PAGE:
While the potency of such measures as the GHI highlights is indisputable, the particular method adopted for improving maternal and child health through cash based incentives is representative of a wider trend, which needs to be evaluated in some detail. The arguments in favour of cash transfer programmes have generally been based on three main conceptual premises.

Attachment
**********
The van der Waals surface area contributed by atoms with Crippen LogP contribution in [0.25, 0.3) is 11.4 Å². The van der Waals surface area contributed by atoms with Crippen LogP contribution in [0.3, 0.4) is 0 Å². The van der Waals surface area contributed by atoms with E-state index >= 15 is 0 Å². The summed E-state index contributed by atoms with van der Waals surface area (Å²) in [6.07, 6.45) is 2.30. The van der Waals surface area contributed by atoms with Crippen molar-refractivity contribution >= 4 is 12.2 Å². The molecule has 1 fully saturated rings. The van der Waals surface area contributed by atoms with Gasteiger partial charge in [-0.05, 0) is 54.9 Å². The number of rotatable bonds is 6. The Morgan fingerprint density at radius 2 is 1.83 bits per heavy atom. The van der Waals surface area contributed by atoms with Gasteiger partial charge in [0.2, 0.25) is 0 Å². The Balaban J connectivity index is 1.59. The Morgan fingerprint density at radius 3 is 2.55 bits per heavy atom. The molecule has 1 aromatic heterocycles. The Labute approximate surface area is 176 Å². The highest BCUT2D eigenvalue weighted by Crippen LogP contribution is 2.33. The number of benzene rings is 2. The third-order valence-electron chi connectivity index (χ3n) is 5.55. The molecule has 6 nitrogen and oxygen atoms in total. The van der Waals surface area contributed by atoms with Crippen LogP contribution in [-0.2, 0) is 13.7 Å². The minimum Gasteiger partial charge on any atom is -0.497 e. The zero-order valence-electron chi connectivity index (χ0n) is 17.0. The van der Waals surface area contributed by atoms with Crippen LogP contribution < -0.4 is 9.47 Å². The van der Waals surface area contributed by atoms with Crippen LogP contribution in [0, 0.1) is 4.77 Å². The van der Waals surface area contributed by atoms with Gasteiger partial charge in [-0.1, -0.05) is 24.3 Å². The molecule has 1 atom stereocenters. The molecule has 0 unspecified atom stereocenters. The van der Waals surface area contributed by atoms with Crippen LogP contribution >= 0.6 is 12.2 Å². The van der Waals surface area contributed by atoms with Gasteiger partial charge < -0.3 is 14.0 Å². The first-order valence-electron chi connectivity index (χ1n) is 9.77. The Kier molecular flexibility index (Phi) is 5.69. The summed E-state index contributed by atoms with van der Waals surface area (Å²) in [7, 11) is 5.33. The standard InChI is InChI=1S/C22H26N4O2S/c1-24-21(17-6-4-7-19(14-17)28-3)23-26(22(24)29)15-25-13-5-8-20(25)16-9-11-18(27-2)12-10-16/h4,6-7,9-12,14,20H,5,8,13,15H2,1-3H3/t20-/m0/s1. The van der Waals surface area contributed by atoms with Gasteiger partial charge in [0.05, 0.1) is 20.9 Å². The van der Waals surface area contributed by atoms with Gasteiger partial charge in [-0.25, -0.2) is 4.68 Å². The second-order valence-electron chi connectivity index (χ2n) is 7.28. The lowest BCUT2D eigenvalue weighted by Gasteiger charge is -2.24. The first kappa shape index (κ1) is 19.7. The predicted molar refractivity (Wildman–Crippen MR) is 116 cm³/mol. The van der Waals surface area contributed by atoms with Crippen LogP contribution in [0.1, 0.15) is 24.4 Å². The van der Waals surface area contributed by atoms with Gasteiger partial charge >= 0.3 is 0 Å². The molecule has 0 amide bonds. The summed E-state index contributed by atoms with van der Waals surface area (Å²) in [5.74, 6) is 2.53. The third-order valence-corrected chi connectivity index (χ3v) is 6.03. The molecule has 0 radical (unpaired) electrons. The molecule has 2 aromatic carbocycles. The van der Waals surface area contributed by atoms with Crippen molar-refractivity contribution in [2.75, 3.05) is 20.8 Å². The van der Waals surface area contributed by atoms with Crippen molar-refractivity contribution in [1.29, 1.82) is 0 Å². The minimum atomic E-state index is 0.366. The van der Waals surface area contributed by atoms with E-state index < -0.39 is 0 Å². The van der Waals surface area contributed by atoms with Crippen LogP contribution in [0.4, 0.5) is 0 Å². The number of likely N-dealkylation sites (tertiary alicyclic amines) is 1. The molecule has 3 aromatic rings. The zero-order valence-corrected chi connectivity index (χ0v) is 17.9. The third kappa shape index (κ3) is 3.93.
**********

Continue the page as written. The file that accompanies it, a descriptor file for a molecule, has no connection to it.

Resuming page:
• In the context of underlying market failures in the economy, CCTs have been touted as being useful in improving efficiency. According to proponents, CCTs can play an important role in ensuring that individual decisions reflect both societal and individual preferences. Market failures arise when private information about the nature of certain investments and their expected returns may be imperfect or when human capital investments made by the poor may be privately optimal but socially sub optimal.  The first type of market failure can be related to situations involving the adoption of new technology (such as institutional deliveries), benefits are accrued once the attributes of a new technology are known to the community; learning about the new technology involves costly experimentation. Initially communities may be unwilling to invest their time and resources in the technology, leading to a free rider problem. Introducing a CCT then in this context such that conditionalaties on cash transfer are linked to the use of the particular technology, such as institutional deliveries can encourage the communities to invest in the technology which they were otherwise would not have been tempted to invest in. Market imperfections of the second type relate to instances when pregnant women are dissuaded from seeking professional health services because the cost of seeking such assistance is higher than relying on non institutional care. By lowering the opportunity costs of professional heath services, CCTs like the IMGSY’s offered to pregnant women who seek professional care and fulfil certain specific conditions,  encourage those who under invest in health to increase their investment and thereby augment social welfare more than an unconditional cash grant.